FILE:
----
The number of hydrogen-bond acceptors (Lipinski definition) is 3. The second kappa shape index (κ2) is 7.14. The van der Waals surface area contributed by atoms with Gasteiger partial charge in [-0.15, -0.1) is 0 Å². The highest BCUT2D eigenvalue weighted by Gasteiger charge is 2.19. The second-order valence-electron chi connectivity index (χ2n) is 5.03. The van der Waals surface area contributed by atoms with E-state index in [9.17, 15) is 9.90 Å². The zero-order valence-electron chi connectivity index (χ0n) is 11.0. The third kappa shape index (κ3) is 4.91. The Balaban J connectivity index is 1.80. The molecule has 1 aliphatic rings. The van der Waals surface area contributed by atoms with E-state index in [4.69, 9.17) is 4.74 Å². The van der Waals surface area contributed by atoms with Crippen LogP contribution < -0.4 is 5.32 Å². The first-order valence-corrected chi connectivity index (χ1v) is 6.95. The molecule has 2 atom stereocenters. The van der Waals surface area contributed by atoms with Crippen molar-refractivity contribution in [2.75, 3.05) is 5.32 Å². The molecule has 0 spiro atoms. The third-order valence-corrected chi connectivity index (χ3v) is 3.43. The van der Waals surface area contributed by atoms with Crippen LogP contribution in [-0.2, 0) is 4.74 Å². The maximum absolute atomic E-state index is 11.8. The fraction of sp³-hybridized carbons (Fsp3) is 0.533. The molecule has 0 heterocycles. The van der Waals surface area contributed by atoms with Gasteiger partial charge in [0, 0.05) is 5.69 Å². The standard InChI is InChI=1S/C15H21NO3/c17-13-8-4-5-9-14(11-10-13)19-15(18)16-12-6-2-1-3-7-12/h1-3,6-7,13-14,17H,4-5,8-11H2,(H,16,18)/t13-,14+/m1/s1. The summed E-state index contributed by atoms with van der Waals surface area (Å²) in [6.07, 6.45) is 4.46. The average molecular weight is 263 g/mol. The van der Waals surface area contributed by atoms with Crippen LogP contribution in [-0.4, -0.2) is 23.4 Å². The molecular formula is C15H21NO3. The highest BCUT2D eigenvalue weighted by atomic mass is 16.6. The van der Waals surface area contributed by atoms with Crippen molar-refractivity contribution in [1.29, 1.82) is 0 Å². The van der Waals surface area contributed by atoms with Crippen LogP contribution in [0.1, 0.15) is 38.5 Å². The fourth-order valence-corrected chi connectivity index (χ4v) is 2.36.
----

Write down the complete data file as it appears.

The number of hydrogen-bond acceptors (Lipinski definition) is 3. The second kappa shape index (κ2) is 7.14. The van der Waals surface area contributed by atoms with Gasteiger partial charge in [-0.15, -0.1) is 0 Å². The highest BCUT2D eigenvalue weighted by Gasteiger charge is 2.19. The second-order valence-electron chi connectivity index (χ2n) is 5.03. The van der Waals surface area contributed by atoms with E-state index in [9.17, 15) is 9.90 Å². The zero-order valence-electron chi connectivity index (χ0n) is 11.0. The third kappa shape index (κ3) is 4.91. The Balaban J connectivity index is 1.80. The molecule has 1 aliphatic rings. The van der Waals surface area contributed by atoms with E-state index in [4.69, 9.17) is 4.74 Å². The van der Waals surface area contributed by atoms with Crippen LogP contribution < -0.4 is 5.32 Å². The first-order valence-corrected chi connectivity index (χ1v) is 6.95. The molecule has 2 atom stereocenters. The van der Waals surface area contributed by atoms with Crippen molar-refractivity contribution in [2.75, 3.05) is 5.32 Å². The molecule has 0 spiro atoms. The third-order valence-corrected chi connectivity index (χ3v) is 3.43. The van der Waals surface area contributed by atoms with Crippen LogP contribution in [-0.2, 0) is 4.74 Å². The maximum absolute atomic E-state index is 11.8. The fraction of sp³-hybridized carbons (Fsp3) is 0.533. The molecule has 0 heterocycles. The van der Waals surface area contributed by atoms with Gasteiger partial charge in [0, 0.05) is 5.69 Å². The standard InChI is InChI=1S/C15H21NO3/c17-13-8-4-5-9-14(11-10-13)19-15(18)16-12-6-2-1-3-7-12/h1-3,6-7,13-14,17H,4-5,8-11H2,(H,16,18)/t13-,14+/m1/s1. The summed E-state index contributed by atoms with van der Waals surface area (Å²) in [6.07, 6.45) is 4.46. The average molecular weight is 263 g/mol. The van der Waals surface area contributed by atoms with Crippen LogP contribution in [-0.4, -0.2) is 23.4 Å². The molecular formula is C15H21NO3. The highest BCUT2D eigenvalue weighted by atomic mass is 16.6. The van der Waals surface area contributed by atoms with Crippen molar-refractivity contribution in [1.29, 1.82) is 0 Å². The van der Waals surface area contributed by atoms with Crippen LogP contribution in [0.1, 0.15) is 38.5 Å². The fourth-order valence-corrected chi connectivity index (χ4v) is 2.36.